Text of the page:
Miraculously game six ended in only 19 moves! Deep Blue won the game and the match 3.5 to 2.5. And in looking at the game myself, you might have thought you could have kept up with both players, at least up until move 10. The board looked very strange and under developed. Even at this stage, a weak chess player like me would assume, on looking at the board, that Kasparov’s troops were better placed than Deep Blue’s. But by turn 17, Kasparov was led into a trade of his queen for less important pieces. Two moves later, history was made.
Many have since written that Kasparov was tired. Apparently he may have assumed that the computer had human traits that meant it could keep up with his somewhat unpredictable moves. Kasparov played as if his opponent was human! In his efforts to confuse his opponent, that could not actually ‘see’ his ministrations, Kasparov may have forgotten how to play to win. Some writers even went as far to say that Kasparov did not play as well as he could. That may be so too.
Deep Blue was a computer program designed, at this time, to beat Kasparov. It had lost to him 1996 and IBM’s programmers were bent on improving Deep Blue for the repeat match in 1997. Its horsepower was doubled. The amount of data available to it, representing every conceivable game of any import, was ready in its memory banks for matching, dissecting, re assembling, and so on. But Kasparov forgot it was a cold, un-feeling machine. We surmise now that the very idea of a bug existing in Deep Blue never entered into Kasparov’s mind as Deep Blue made strange moves. Kasparov may have thought the computer was smarter than he was. And this led to mistakes, and a loss of confidence in his own capabilities.
Deep Blue was an amazing computer, backed up by an amazing group of very smart programmers. But even these have their limitations.
Man versus Machine OR Man and Machine
“Although I [Kasparov] had prepared for the unusual format, my match against the Bulgarian Veselin Topalov, until recently the world’s number one ranked player, was full of strange sensations. Having a computer program available during play was as disturbing as it was exciting. And being able to access a database of a few million games meant that we didn’t have to strain our memories nearly as much in the opening, whose possibilities have been thoroughly catalogued over the years. But since we both had equal access to the same database, the advantage still came down to creating a new idea at some point.” 1
So when competitors have similar capabilities or technologies (or in this case, sources of truth for possible winning chess strategies) the differentiator will come down to the human and their application of the (same or similar) technology. Thus what you do with the tools you have if far more important and impactful then the tool itself.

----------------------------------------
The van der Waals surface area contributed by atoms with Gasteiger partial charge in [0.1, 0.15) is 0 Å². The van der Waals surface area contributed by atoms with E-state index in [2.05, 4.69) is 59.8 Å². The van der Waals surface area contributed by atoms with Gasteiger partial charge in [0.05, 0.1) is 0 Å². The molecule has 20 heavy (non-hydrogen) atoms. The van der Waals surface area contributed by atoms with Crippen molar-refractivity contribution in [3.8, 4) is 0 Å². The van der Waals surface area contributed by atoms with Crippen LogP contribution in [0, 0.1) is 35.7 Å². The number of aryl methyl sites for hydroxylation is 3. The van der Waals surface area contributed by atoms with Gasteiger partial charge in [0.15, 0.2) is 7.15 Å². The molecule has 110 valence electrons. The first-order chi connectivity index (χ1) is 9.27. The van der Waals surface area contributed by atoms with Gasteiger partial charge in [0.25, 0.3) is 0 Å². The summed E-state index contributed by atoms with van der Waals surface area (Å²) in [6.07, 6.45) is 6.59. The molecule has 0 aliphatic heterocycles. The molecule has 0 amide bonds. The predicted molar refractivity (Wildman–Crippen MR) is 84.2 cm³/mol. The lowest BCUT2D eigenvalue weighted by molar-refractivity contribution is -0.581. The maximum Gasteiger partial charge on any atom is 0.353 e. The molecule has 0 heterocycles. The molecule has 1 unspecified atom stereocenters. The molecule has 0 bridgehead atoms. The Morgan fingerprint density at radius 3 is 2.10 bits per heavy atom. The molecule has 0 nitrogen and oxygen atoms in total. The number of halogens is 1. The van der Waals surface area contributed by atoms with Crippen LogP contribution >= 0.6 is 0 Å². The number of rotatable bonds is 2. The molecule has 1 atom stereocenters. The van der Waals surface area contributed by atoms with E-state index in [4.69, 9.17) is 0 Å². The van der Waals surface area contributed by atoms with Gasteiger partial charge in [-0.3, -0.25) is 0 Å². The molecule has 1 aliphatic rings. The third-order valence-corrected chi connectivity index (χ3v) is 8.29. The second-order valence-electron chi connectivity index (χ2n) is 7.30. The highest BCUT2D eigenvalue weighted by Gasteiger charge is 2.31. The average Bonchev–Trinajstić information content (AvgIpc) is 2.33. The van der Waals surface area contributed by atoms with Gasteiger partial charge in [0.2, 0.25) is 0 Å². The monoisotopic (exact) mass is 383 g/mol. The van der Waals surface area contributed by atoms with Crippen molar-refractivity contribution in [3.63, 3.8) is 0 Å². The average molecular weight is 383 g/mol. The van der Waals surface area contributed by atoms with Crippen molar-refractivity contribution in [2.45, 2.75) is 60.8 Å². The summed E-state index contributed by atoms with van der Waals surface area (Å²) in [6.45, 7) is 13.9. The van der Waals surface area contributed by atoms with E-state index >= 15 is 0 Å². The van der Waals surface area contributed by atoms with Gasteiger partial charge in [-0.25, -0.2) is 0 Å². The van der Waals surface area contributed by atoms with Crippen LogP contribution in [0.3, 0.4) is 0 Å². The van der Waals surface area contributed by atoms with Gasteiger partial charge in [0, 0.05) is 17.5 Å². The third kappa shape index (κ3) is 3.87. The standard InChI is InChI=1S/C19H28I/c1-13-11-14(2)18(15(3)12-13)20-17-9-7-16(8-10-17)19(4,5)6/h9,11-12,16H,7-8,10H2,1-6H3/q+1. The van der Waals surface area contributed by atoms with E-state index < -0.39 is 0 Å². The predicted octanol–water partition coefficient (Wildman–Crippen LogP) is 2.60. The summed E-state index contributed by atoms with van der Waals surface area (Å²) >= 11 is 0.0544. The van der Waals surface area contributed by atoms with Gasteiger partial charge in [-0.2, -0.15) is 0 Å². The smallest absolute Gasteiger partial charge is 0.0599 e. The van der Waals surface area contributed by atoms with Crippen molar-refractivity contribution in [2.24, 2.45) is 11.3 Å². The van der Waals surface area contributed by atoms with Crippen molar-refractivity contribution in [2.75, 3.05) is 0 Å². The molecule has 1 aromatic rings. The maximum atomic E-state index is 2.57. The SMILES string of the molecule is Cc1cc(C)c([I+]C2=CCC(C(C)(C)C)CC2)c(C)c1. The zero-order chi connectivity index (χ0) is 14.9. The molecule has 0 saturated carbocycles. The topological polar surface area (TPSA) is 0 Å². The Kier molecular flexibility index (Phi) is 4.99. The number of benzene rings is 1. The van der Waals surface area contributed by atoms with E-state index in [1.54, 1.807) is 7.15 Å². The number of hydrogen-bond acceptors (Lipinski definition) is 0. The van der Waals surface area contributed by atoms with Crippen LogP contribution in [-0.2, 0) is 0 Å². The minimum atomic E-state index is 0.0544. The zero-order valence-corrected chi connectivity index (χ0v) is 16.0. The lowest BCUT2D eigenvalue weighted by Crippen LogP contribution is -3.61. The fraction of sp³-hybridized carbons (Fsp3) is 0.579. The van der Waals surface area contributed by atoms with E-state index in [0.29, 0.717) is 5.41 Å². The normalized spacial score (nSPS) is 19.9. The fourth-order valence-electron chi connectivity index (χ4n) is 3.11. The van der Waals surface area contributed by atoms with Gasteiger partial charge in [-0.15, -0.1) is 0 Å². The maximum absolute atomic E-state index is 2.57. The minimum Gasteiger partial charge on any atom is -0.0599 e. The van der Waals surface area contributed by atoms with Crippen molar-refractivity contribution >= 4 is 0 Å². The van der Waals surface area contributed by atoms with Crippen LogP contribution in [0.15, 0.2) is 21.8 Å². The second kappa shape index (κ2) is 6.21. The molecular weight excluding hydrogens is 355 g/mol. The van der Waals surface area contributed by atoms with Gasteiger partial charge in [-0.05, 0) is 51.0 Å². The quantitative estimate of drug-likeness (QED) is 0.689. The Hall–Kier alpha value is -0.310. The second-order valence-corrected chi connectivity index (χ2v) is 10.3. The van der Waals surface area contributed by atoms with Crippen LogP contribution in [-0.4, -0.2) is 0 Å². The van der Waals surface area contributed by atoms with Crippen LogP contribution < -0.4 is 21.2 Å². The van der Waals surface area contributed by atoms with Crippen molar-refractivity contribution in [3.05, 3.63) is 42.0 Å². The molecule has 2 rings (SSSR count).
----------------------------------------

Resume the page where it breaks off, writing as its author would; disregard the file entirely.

Beyond Man v Machine
“In 2005, the online chess-playing site Playchess.com hosted what it called a ―freestyle chess tournament in which anyone could compete in teams with other players or computers. The surprise came at the conclusion of the event. The winner was revealed to be not a grandmaster with a state-of-the-art PC but a pair of amateur American chess players using three computers at the same time. Their skill at manipulating and ―coaching their computers to look very deeply into positions effectively counteracted the superior chess understanding of their grandmaster opponents and the greater computational power of other participants. Weak human + machine + better process was superior to a strong computer alone and, more remarkably, superior to a strong human + machine + inferior process.” 1
Clearly this examples shows how a pure strategy (i.e. the “best” anything) does not necessarily win. One might even surmised that in any long cycle game or set of interactions (think of a business cycle), a mixed or hybrid (and adaptive) strategy should win out over any number of pure strategies. Purity will, eventually, give itself away.
Thus information leaders need to think less of silver bullets and the best this or that. They would be better served trying to come up with a reasonable set of assets and investment and truing to best optimize their application. The leaders that count will be those that figure out not the best technology, or even the best people, but the optimized balance of people (organization), process (strategy) and technology (capabilities).
The key points of this narrative:
- We need to think more of “man and machine” and forget concepts like “man v machine”
- Business leaders should not take, on blind faith, the outcome of their business system. There always needs to be some defined level of checks and balances (read information governance)
- The ‘winningest’ strategies will not be pure; they will tend to be adaptive and even mixed.
- Information can only offer possibilities; leaders, and stakeholders realize value
Notes and Sources
- The Signal and the Noise, Nate Silver, 2013.
- The Chess Master and the Computer, http://www.nybooks.com/articles/archives/2010/feb/11/the-chess-master-and-the-computer/?pagination=false
- Kasparov and Deep Blue, Bruce Pandolfini, Simon and Schuster, 1997